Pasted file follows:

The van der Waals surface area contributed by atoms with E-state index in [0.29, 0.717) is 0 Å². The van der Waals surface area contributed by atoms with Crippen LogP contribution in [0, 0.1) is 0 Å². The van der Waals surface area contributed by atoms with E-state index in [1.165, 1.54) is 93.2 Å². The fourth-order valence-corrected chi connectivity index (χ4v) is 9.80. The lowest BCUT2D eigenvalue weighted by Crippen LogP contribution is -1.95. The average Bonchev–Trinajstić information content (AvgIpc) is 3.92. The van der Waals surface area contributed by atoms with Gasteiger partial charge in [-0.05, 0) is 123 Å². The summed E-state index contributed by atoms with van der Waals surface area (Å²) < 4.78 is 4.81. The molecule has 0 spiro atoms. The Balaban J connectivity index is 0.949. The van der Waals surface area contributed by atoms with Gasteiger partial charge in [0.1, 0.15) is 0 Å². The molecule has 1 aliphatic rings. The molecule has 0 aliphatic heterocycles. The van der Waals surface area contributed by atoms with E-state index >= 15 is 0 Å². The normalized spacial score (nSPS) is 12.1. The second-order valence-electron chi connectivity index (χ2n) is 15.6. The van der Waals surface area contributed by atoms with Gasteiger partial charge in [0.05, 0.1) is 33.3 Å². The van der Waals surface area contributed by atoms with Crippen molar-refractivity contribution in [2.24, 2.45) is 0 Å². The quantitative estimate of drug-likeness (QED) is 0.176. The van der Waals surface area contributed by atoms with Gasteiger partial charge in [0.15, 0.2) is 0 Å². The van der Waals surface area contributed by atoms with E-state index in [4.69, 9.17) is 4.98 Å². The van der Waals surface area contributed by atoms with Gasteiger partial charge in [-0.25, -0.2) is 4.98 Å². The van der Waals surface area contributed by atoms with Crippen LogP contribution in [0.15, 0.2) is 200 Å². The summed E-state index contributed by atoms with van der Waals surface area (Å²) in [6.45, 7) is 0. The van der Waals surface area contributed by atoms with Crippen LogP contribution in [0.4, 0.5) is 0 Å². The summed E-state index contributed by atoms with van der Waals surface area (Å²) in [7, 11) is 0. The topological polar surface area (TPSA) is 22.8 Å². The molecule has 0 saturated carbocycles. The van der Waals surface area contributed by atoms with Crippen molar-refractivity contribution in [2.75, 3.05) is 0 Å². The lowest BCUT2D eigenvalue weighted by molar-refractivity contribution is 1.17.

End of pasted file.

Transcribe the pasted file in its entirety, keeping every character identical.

The van der Waals surface area contributed by atoms with E-state index in [0.29, 0.717) is 0 Å². The van der Waals surface area contributed by atoms with Crippen LogP contribution in [0, 0.1) is 0 Å². The van der Waals surface area contributed by atoms with E-state index in [1.165, 1.54) is 93.2 Å². The fourth-order valence-corrected chi connectivity index (χ4v) is 9.80. The lowest BCUT2D eigenvalue weighted by Crippen LogP contribution is -1.95. The average Bonchev–Trinajstić information content (AvgIpc) is 3.92. The van der Waals surface area contributed by atoms with Gasteiger partial charge in [-0.05, 0) is 123 Å². The summed E-state index contributed by atoms with van der Waals surface area (Å²) < 4.78 is 4.81. The molecule has 0 spiro atoms. The Balaban J connectivity index is 0.949. The van der Waals surface area contributed by atoms with Gasteiger partial charge in [0.1, 0.15) is 0 Å². The molecule has 1 aliphatic rings. The molecule has 0 aliphatic heterocycles. The van der Waals surface area contributed by atoms with E-state index >= 15 is 0 Å². The normalized spacial score (nSPS) is 12.1. The second-order valence-electron chi connectivity index (χ2n) is 15.6. The van der Waals surface area contributed by atoms with Gasteiger partial charge in [0.05, 0.1) is 33.3 Å². The van der Waals surface area contributed by atoms with Crippen molar-refractivity contribution in [2.24, 2.45) is 0 Å². The quantitative estimate of drug-likeness (QED) is 0.176. The van der Waals surface area contributed by atoms with Gasteiger partial charge in [0.15, 0.2) is 0 Å². The van der Waals surface area contributed by atoms with E-state index in [4.69, 9.17) is 4.98 Å². The van der Waals surface area contributed by atoms with Gasteiger partial charge in [-0.25, -0.2) is 4.98 Å². The van der Waals surface area contributed by atoms with Crippen LogP contribution in [0.15, 0.2) is 200 Å². The summed E-state index contributed by atoms with van der Waals surface area (Å²) in [6.45, 7) is 0. The van der Waals surface area contributed by atoms with Crippen LogP contribution in [0.4, 0.5) is 0 Å². The summed E-state index contributed by atoms with van der Waals surface area (Å²) in [7, 11) is 0. The topological polar surface area (TPSA) is 22.8 Å². The molecule has 0 saturated carbocycles. The van der Waals surface area contributed by atoms with Crippen molar-refractivity contribution in [2.75, 3.05) is 0 Å². The lowest BCUT2D eigenvalue weighted by molar-refractivity contribution is 1.17.